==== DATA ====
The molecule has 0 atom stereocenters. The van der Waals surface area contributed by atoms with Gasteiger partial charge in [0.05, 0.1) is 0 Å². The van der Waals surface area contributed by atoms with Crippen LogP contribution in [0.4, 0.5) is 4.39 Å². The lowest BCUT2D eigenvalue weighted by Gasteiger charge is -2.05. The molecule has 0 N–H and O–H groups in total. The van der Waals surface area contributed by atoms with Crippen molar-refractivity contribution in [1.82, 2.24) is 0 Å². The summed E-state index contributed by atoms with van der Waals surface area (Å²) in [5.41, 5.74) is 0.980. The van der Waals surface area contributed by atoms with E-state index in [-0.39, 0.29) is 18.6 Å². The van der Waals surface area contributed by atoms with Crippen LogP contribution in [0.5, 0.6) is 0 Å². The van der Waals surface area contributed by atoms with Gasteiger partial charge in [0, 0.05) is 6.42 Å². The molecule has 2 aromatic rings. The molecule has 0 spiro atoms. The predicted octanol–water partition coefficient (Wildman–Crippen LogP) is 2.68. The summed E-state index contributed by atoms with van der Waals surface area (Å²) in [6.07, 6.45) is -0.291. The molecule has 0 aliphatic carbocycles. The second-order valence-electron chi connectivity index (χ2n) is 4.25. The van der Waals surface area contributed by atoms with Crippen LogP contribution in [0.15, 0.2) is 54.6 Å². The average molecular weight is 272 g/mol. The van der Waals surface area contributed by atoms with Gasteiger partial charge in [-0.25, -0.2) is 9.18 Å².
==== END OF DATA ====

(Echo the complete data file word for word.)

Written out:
The molecule has 0 atom stereocenters. The van der Waals surface area contributed by atoms with Gasteiger partial charge in [0.05, 0.1) is 0 Å². The van der Waals surface area contributed by atoms with Crippen LogP contribution in [0.4, 0.5) is 4.39 Å². The lowest BCUT2D eigenvalue weighted by Gasteiger charge is -2.05. The molecule has 0 N–H and O–H groups in total. The van der Waals surface area contributed by atoms with Crippen molar-refractivity contribution in [1.82, 2.24) is 0 Å². The summed E-state index contributed by atoms with van der Waals surface area (Å²) in [5.41, 5.74) is 0.980. The van der Waals surface area contributed by atoms with E-state index in [-0.39, 0.29) is 18.6 Å². The van der Waals surface area contributed by atoms with Crippen LogP contribution in [0.5, 0.6) is 0 Å². The van der Waals surface area contributed by atoms with Gasteiger partial charge in [0, 0.05) is 6.42 Å². The molecule has 2 aromatic rings. The molecule has 0 spiro atoms. The predicted octanol–water partition coefficient (Wildman–Crippen LogP) is 2.68. The summed E-state index contributed by atoms with van der Waals surface area (Å²) in [6.07, 6.45) is -0.291. The molecule has 0 aliphatic carbocycles. The second-order valence-electron chi connectivity index (χ2n) is 4.25. The van der Waals surface area contributed by atoms with Crippen LogP contribution in [0.15, 0.2) is 54.6 Å². The average molecular weight is 272 g/mol. The van der Waals surface area contributed by atoms with Gasteiger partial charge in [-0.25, -0.2) is 9.18 Å².